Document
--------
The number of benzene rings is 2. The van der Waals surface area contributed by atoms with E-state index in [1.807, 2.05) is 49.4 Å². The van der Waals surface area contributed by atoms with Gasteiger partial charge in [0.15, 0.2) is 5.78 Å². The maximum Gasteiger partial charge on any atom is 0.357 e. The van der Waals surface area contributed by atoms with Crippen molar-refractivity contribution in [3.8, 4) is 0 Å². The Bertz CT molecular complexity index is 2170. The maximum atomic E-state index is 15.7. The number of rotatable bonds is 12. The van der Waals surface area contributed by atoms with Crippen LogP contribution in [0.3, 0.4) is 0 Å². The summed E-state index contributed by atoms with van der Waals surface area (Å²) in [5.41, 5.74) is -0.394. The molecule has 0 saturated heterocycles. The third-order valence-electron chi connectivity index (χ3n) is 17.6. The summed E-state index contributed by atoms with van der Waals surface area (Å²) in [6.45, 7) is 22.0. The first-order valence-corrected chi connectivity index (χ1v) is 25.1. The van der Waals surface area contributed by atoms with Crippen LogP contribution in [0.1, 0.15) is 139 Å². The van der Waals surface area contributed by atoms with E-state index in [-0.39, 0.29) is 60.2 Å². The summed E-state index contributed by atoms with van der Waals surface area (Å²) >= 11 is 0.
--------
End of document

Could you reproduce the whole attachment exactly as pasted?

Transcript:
The number of benzene rings is 2. The van der Waals surface area contributed by atoms with E-state index in [1.807, 2.05) is 49.4 Å². The van der Waals surface area contributed by atoms with Gasteiger partial charge in [0.15, 0.2) is 5.78 Å². The maximum Gasteiger partial charge on any atom is 0.357 e. The van der Waals surface area contributed by atoms with Crippen molar-refractivity contribution in [3.8, 4) is 0 Å². The Bertz CT molecular complexity index is 2170. The maximum atomic E-state index is 15.7. The number of rotatable bonds is 12. The van der Waals surface area contributed by atoms with Crippen LogP contribution in [0.3, 0.4) is 0 Å². The summed E-state index contributed by atoms with van der Waals surface area (Å²) in [5.41, 5.74) is -0.394. The molecule has 0 saturated heterocycles. The third-order valence-electron chi connectivity index (χ3n) is 17.6. The summed E-state index contributed by atoms with van der Waals surface area (Å²) in [6.45, 7) is 22.0. The first-order valence-corrected chi connectivity index (χ1v) is 25.1. The van der Waals surface area contributed by atoms with Crippen LogP contribution in [0.1, 0.15) is 139 Å². The van der Waals surface area contributed by atoms with E-state index in [-0.39, 0.29) is 60.2 Å². The summed E-state index contributed by atoms with van der Waals surface area (Å²) >= 11 is 0.